NFC West: Malcom Floyd

The target percentages posted earlier are open to interpretation. Drop percentages are a little more straightforward.



Six current or former NFC West players ranked among the NFL's top 20 qualifying wide receivers and tight ends last season in lowest drop percentage, defined as drops divided by targets.

Percy Harvin and Mario Manningham went without a drop. Neither played a full season, but each had enough targets to qualify for inclusion in the chart below.

You might recall some of these players suffering more drops than we've listed in the chart. ESPN's standard for drops could be stricter than the ones our uncles apply when deciding which objects to throw at the television following frustrating plays. Our game charters count drops as "incomplete passes where the receiver SHOULD have caught the pass with ORDINARY effort" and only when the receiver is "100 percent at fault" for the incompletion.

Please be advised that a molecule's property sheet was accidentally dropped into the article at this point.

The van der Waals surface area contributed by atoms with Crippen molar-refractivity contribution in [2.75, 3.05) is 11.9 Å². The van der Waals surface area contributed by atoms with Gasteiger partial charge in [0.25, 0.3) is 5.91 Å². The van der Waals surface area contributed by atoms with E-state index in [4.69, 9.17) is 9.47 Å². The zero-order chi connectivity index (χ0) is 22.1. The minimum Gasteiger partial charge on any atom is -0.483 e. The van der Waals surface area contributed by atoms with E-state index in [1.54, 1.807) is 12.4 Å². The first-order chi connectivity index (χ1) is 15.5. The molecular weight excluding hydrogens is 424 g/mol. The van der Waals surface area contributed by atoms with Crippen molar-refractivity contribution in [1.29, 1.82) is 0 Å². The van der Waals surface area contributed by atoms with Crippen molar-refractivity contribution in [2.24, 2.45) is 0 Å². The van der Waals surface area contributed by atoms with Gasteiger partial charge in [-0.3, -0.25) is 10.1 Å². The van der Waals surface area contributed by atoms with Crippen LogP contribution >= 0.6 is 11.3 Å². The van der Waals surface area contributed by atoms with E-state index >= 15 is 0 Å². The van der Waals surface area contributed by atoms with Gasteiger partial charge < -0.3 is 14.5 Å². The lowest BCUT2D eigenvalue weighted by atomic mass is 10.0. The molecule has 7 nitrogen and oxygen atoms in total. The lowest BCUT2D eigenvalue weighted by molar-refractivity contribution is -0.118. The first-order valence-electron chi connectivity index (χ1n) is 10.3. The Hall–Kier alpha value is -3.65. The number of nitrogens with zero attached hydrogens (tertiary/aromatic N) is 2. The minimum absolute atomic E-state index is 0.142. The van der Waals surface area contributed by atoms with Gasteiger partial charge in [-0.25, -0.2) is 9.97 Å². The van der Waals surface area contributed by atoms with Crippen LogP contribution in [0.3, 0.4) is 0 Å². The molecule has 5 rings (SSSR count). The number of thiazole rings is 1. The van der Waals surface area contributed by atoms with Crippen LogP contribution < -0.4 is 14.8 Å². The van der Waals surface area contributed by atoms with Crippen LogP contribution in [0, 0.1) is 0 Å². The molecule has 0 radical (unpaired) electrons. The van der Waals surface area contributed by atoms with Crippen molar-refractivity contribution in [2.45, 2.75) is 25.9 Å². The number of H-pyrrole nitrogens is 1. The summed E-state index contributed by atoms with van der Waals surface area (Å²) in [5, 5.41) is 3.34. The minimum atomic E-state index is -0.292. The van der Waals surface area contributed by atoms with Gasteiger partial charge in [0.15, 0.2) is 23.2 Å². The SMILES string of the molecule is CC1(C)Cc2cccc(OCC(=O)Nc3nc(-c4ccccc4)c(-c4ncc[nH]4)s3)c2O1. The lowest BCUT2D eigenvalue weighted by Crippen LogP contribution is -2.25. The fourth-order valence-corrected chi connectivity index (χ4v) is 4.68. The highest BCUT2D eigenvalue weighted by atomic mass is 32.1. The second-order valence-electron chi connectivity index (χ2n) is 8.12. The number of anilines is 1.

The first chart shows where NFC West teams' wide receivers and tight ends ranked in the league in drop rate. The Seattle Seahawks ranked third. However, their running backs ranked only 29th in drop rate (9.3 percent), one spot ahead of running backs for the San Francisco 49ers (9.4 percent). The Arizona Cardinals' backs were fourth at 2.7 percent. The totals for running backs affected the overall team percentages, which we can check out separately another time.

I've singled out wide receivers and tight ends because we've been looking at players from those positions while discussing potential changes to the 49ers following Michael Crabtree's recent injury. Getting Manningham back to health could help the 49ers.

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NFC WEST SCOREBOARD